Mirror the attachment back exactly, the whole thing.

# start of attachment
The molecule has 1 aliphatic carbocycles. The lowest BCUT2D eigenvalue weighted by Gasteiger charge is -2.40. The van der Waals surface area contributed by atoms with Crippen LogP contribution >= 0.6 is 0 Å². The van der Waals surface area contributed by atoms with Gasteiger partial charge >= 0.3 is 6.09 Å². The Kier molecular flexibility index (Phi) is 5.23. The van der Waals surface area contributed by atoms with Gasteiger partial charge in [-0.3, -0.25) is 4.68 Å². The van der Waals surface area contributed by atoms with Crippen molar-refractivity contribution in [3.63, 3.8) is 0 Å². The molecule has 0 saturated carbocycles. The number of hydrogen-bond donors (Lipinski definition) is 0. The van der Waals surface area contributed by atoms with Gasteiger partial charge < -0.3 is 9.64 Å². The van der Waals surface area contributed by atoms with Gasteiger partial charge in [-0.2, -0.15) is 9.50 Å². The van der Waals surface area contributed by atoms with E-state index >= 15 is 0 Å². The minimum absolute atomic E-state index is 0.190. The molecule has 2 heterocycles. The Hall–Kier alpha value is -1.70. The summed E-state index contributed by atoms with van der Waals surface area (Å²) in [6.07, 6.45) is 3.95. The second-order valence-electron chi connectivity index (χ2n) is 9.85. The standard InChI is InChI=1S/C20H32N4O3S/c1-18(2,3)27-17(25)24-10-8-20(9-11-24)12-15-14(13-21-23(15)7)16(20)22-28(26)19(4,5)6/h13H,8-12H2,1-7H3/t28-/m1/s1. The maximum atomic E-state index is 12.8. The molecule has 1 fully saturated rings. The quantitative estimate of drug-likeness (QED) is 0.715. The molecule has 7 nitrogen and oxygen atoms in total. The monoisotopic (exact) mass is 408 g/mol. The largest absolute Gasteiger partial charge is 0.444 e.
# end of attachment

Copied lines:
The molecule has 1 aliphatic carbocycles. The lowest BCUT2D eigenvalue weighted by Gasteiger charge is -2.40. The van der Waals surface area contributed by atoms with Crippen LogP contribution >= 0.6 is 0 Å². The van der Waals surface area contributed by atoms with Gasteiger partial charge >= 0.3 is 6.09 Å². The Kier molecular flexibility index (Phi) is 5.23. The van der Waals surface area contributed by atoms with Gasteiger partial charge in [-0.3, -0.25) is 4.68 Å². The van der Waals surface area contributed by atoms with Crippen molar-refractivity contribution in [3.63, 3.8) is 0 Å². The molecule has 0 saturated carbocycles. The number of hydrogen-bond donors (Lipinski definition) is 0. The van der Waals surface area contributed by atoms with Gasteiger partial charge < -0.3 is 9.64 Å². The van der Waals surface area contributed by atoms with Gasteiger partial charge in [-0.2, -0.15) is 9.50 Å². The van der Waals surface area contributed by atoms with E-state index >= 15 is 0 Å². The minimum absolute atomic E-state index is 0.190. The molecule has 2 heterocycles. The Hall–Kier alpha value is -1.70. The summed E-state index contributed by atoms with van der Waals surface area (Å²) in [6.07, 6.45) is 3.95. The second-order valence-electron chi connectivity index (χ2n) is 9.85. The standard InChI is InChI=1S/C20H32N4O3S/c1-18(2,3)27-17(25)24-10-8-20(9-11-24)12-15-14(13-21-23(15)7)16(20)22-28(26)19(4,5)6/h13H,8-12H2,1-7H3/t28-/m1/s1. The maximum atomic E-state index is 12.8. The molecule has 1 fully saturated rings. The quantitative estimate of drug-likeness (QED) is 0.715. The molecule has 7 nitrogen and oxygen atoms in total. The monoisotopic (exact) mass is 408 g/mol. The largest absolute Gasteiger partial charge is 0.444 e.